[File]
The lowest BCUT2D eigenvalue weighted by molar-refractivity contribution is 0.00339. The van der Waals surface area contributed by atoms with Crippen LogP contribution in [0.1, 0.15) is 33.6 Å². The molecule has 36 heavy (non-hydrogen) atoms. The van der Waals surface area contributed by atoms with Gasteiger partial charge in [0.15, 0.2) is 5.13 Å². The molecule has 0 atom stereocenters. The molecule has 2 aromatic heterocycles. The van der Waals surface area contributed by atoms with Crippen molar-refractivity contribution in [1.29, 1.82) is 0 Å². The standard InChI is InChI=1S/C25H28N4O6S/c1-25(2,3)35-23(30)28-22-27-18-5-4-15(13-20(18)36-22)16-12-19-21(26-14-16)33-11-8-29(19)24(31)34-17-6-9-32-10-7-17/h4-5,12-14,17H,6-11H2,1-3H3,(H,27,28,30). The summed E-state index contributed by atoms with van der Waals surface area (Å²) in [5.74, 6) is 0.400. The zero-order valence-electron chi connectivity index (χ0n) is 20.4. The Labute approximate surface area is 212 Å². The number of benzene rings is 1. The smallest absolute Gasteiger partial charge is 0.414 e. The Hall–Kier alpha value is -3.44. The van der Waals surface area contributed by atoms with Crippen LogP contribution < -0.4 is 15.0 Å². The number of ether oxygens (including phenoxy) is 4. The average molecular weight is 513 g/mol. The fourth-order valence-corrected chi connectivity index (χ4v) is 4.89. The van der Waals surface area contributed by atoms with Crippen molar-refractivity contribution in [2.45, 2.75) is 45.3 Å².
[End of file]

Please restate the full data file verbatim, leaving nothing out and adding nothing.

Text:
The lowest BCUT2D eigenvalue weighted by molar-refractivity contribution is 0.00339. The van der Waals surface area contributed by atoms with Crippen LogP contribution in [0.1, 0.15) is 33.6 Å². The molecule has 36 heavy (non-hydrogen) atoms. The van der Waals surface area contributed by atoms with Gasteiger partial charge in [0.15, 0.2) is 5.13 Å². The molecule has 0 atom stereocenters. The molecule has 2 aromatic heterocycles. The van der Waals surface area contributed by atoms with Crippen molar-refractivity contribution in [1.29, 1.82) is 0 Å². The standard InChI is InChI=1S/C25H28N4O6S/c1-25(2,3)35-23(30)28-22-27-18-5-4-15(13-20(18)36-22)16-12-19-21(26-14-16)33-11-8-29(19)24(31)34-17-6-9-32-10-7-17/h4-5,12-14,17H,6-11H2,1-3H3,(H,27,28,30). The summed E-state index contributed by atoms with van der Waals surface area (Å²) in [5.74, 6) is 0.400. The zero-order valence-electron chi connectivity index (χ0n) is 20.4. The Labute approximate surface area is 212 Å². The number of benzene rings is 1. The smallest absolute Gasteiger partial charge is 0.414 e. The Hall–Kier alpha value is -3.44. The van der Waals surface area contributed by atoms with Crippen LogP contribution < -0.4 is 15.0 Å². The number of ether oxygens (including phenoxy) is 4. The average molecular weight is 513 g/mol. The fourth-order valence-corrected chi connectivity index (χ4v) is 4.89. The van der Waals surface area contributed by atoms with Crippen molar-refractivity contribution in [2.45, 2.75) is 45.3 Å².